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Press Reviews

Press responses after the opening

“Awakening for a Land in a Trance” is Renate Oschließ’ headline in the Berliner Zeitung (www.berlinonline.de). For the Tagesspiegel the exhibition is an “Awakening that gives you goosepimples”. The Süddeutsche Zeitung (www.sueddeutsche.de) writes: “On the draughty square, not exactly beautified by the most recent buildings but always bustling, this installation creates a small monument to unity and freedom, appearing more convincing in its temporary nature than most of the designs [for a unity monument] currently on show in Berlin.” At Spiegel Online (www.spiegel.de) Reinhard Mohr writes: “The fall of the Wall – a museum piece? How wrong: the history of German reunification is much too fresh in our minds, too important, too consequential to be cast in the form of a monument or put into glass cases at this point in time.”

Under the remarkable title “That Was Our Revolution”, the FAZ (www.faz.net) wrote: “The Robert Havemann Society has set up this unique historical tour on the site of the largest demonstration. If all goes well, if many people stop to look and remember or find out, this exhibition might even correct the image of the GDR, the East Germans and their revolution, which has been subject to many a distortion over the past two decades and has almost disappeared beneath all the legends of allegedly devalued biographies. Not the petty bourgeois utopia of locally grown gherkins and Trabis or Gaby from the East’s first banana were the fixed stars of this incredible era, but Vacláv Havel and Wolf Biermann, Bärbel Bohley and Jens Reich and hundreds of thousands of nameless individuals who found the courage to turn their lives upside down. They had no role models, not even trade unions, and least of all any insurance that all would turn out for the best.”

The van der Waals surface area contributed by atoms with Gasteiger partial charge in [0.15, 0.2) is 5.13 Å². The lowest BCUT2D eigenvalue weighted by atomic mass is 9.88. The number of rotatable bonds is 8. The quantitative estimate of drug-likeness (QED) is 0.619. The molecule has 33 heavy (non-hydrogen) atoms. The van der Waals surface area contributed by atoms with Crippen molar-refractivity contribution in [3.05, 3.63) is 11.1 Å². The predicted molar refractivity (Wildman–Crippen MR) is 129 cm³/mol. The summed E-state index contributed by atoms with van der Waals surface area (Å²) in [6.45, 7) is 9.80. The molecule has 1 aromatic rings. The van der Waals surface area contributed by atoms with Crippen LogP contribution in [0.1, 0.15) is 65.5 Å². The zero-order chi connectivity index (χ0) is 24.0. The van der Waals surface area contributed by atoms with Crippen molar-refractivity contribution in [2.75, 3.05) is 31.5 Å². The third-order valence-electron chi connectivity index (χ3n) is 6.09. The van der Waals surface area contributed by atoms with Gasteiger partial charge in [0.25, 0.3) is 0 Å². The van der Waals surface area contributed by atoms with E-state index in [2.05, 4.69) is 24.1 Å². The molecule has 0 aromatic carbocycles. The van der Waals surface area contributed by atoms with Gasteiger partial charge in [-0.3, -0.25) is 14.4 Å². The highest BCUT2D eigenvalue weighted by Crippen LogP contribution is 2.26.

For the Berliner Kurier, the revolution returned to Alexanderplatz, and the Berliner Morgenpost (www.morgenpost.de) ran the headline: “300 Metres Recall the Fall of the SED Regime”. Two days before the exhibition opening, Welt (www.welt.de) published an interview by Sven Felix Kellerhof with Olaf Weißbach (managing director of the Robert Havemann Society), entitled: “Communism is a Political Religion”. And the TAZ (www.taz.de) was full of praise, aside from one minor objection, running a piece under the headline “The Heroes of the Revolution” declaring that “using this historical site on a quasi live basis is a correct and courageous decision.”

Joachim Güntner from the Neuen Zürcher Zeitung (www.nzz.ch) expressed his admiration. Although Germany has for a long time had “difficulties with the right to assembly in the open air”, he writes, the Peaceful Revolution “rehabilitated the street in its political function as space and power.” An open-air exhibition on Alexanderplatz is thus, he comments, “the suitable form and the correct place.” Güntner also praises the broad content of the exhibition: “The exhibition pays tribute to Poland’s pioneering role and its legacy of the ‘round table’, and Gorbachev’s encouragement for reforms. The tender shoots of protest in the GDR’s youth and subcultures, the work of the environmental groups, the foundation of citizens’ associations, their appeals and flyers are shown. One wall is dedicated to the mass exodus (…).” This multiple perspective is all the more praiseworthy in that “in the case of the Peaceful Revolution, we are dealing with a bear whose skin is still being fought over in the anniversary year 2009,” Güntner writes.

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